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Province helps Oliver hospital’s ER doctor shortage

Mayor optimistic that new compensation model will attract physicians
Oliver hospital’s ER has been plagued with closures due to lack of doctors. (File photo)

Oliver Mayor Martin Johansen is optimistic that a new funding model to compensate doctors will help bring a near end to or at least lessen the constant emergency department closures at South Okanagan General Hospital.

“This is a positive step in the right direction with giving physicians a flat rate instead of fee for service,” said Johansen. “Younger doctors seem to like this model. It’s not a silver bullet but I think it will bring stabilization.”

The Oliver emergency department has faced dozens of closures over the past two months, plagued with constant doctor shortages, especially on weekends.

One of the big problems is emergency physicians from Penticton or Kelowna hospital are actually paid less when they work in Oliver, Johansen said.

“We have a lot of locums who come from quite far away to cover emergency shifts but because it is a fee for service, they are paid for how many patients they see,” explained Johansen. That new flat rate is appealing to doctors, he has heard.

On Wednesday, the provincial government announced that they are offering a flat rate compensation and committed $7.5 million in permanent funding to help stabilize physician emergency-room coverage in hospitals in Merritt, Oliver and Salmon Arm.

“B.C., like all jurisdictions in Canada, is facing recruitment and retention challenges that were exacerbated by the recent COVID-19 pandemic, the ongoing toxic-drug crisis and the rising number of patients with complex healthcare needs, and we know that these challenges are more prominent in rural and remote communities,” said Adrian Dix, Minister of Health. “That is why we are taking immediate actions to bolster the recruitment of more physicians for our patients and their care teams.”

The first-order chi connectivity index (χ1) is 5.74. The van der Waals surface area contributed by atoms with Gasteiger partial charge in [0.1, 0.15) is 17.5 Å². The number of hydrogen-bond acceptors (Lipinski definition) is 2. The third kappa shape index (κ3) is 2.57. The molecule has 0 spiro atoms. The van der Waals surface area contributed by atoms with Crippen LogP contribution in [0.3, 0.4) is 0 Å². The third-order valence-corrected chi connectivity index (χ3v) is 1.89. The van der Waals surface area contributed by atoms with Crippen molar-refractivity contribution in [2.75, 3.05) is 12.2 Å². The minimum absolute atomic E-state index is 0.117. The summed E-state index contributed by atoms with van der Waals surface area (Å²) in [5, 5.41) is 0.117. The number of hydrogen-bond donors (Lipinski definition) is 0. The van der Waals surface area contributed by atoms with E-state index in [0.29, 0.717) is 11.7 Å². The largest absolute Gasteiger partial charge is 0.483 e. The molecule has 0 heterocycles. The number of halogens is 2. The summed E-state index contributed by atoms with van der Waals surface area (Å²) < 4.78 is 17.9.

The commitment was approved on Sept. 29, for the South Okanagan General Hospital in Oliver. Interior Health is working with local physicians on the three service contracts for emergency services at these hospitals.

This departs from the fee-for-service payment model.

“We’re pleased to be moving forward with new compensation models for physicians in our rural communities,” said Susan Brown, president and CEO of Interior Health. “This is another step forward to stabilizing health services for rural residents as it will support our recruitment efforts going forward.”

There isn’t an exact timeline for when the new model will be implemented but it can’t come soon enough, with emergency being closed twice over the weekend as is the case almost every weekend this summer and fall.

“There is a process that has to be followed to get this implemented but I believe the target goal is November,” said Johansen.

READ MORE: IH says it is giving incentives to try and cure doctor shortages at Oliver emergency services

Monique Tamminga

About the Author: Monique Tamminga

Monique brings 20 years of award-winning journalism experience to the role of editor at the Penticton Western News. Of those years, 17 were spent working as a senior reporter and acting editor with the Langley Advance Times.
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